From the trailer Just Looking appears to be another coming of age film along the lines of The Summer of ’42 with added doses of humor. That's only partially true. The trailer allows glimpses of teenage sexual curiosity and naivete, but doesn't prepare us for the issues of betrayal, loyalty, and friendship that evolve during the story. Before you begin to think that this sounds like a really heavy, serious movie, think again. Director Jason Alexander has fashioned a movie similar to A Christmas Story, where Life's lessons can be learned in a nostalgic, humorous, but not overly sappy 97-minute film.
Set in the mid 1950s long before R-rated movies and television with adult content supplied teens with sexual lessons, our 14 year old protagonist Lenny (Ryan Merriman) sets a simple goal for the summer – to witness a man and a woman making love. Lenny lives in the Bronx with his Jewish mother (Patti Lupone) and stepfather Polinsky the butcher (Richard V. Licata), stereotypically on the hefty side, but Lenny is so obsessed with sex that he’ll even stoop to see his parents in the act through the keyhole.
When Lenny is immediately busted by his stepfather, Lenny is sent to spend the summer in the boonies of Queens with his Aunt Norma (Ilana Levine) and her stereotypically Italian husband Phil (Peter Onorati). Lenny’s plan of sneaking peeks of his aunt and uncle “doing it” are dashed with Norma’s 7 month pregnancy, but Lenny does find compensation. Norma and Phil have a back yard and can BBQ, there’s some new teen friends to form a sex club (talk about it only), and nurse Hedy (Grechen Mol) on the block who once modeled for bra ads.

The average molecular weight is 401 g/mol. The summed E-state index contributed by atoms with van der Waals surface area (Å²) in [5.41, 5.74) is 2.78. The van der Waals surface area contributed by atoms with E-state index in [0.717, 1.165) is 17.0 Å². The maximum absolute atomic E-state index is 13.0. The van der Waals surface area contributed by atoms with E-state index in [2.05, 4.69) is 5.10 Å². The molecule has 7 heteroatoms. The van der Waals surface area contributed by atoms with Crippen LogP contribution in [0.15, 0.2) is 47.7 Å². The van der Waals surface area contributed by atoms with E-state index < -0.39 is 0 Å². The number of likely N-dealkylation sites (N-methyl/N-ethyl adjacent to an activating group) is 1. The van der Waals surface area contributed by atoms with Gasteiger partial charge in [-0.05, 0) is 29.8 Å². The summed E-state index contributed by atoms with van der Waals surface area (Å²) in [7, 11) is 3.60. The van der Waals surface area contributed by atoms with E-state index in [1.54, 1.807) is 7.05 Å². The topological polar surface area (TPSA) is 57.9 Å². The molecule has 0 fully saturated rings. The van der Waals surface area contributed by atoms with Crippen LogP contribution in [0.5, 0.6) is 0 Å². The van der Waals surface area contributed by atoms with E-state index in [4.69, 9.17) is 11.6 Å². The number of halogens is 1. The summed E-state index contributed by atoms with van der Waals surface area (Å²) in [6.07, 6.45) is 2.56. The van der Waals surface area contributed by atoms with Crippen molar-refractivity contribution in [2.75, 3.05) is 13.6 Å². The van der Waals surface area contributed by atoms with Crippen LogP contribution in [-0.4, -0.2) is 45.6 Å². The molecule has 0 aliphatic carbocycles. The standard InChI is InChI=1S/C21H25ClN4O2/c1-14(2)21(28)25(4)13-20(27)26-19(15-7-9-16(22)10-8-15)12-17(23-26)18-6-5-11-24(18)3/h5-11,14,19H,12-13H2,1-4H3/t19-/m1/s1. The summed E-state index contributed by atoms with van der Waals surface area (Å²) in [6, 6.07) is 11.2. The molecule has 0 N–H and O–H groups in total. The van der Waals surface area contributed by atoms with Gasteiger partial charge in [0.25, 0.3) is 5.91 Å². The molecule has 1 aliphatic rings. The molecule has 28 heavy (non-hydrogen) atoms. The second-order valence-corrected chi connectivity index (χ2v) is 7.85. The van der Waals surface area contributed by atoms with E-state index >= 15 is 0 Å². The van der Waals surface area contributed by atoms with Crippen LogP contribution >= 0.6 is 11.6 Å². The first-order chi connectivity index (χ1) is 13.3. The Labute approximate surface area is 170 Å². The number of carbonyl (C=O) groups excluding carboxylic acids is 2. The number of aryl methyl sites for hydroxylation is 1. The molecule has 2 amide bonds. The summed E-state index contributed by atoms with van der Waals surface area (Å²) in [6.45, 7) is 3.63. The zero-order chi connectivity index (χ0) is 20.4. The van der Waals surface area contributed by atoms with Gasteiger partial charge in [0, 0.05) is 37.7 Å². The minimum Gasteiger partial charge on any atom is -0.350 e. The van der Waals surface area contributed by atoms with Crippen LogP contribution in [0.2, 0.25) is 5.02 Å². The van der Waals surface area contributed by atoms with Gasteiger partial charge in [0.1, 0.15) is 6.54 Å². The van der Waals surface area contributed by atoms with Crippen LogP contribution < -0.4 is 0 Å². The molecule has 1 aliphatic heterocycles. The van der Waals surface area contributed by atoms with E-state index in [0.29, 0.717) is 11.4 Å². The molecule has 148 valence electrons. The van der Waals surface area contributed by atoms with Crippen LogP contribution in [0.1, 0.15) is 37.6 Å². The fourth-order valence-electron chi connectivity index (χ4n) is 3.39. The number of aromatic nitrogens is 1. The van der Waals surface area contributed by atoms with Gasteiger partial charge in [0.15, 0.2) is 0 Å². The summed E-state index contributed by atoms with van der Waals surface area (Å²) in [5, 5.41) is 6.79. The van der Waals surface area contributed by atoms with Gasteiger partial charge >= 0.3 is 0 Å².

Naturally it proves to be a breakthrough summer for Lenny or why else tell the story. He’ll eat his first ham sandwich and learn some valuable lessons about Life from Hedy, Phil, Polinsky, and even Alice (Amy Braverman) of the Sex Club. Does Lenny ever get to witness a real act of love? I won’t reveal that here though you can probably guess the answer from the trailer. Besides, there’s much more to the story.
The movie’s charms don’t rely on the plot much anyway. It’s a period piece, so we get the old Chevrolets just coming out of their black phase, a dose of “Rock Around the Clock,” and women who dressed and acted like Doris Day. The teens take us behind the scenes, as they don’t talk like the teens in the traditional 1950’s sanitized television shows. They describe their limited knowledge of sex in a very real way, and Lenny’s bumbling plans to spy on the “act” are humorous. Young Merriman even forgets that he’s acting when he begins to talk with charming Gretchen Mol about his family life. He does a credible job carrying the movie, but really begins to look comfortable with that scene.
For a guy who started writing commercials before moving on to various television series, Marshall Karp has crafted a credible script for his first feature length film. Much of the reason that the characters do come across as realistically as they do is due to some well-scripted dialogue.
The characters are likeable despite their flaws, and the movie likewise is enjoyable despite sugar coating some of the key incidents. But if you're in the mood for a lighthearted, nostalgic comedy, this low budget independent film will suit you much better than most current Hollywood fare.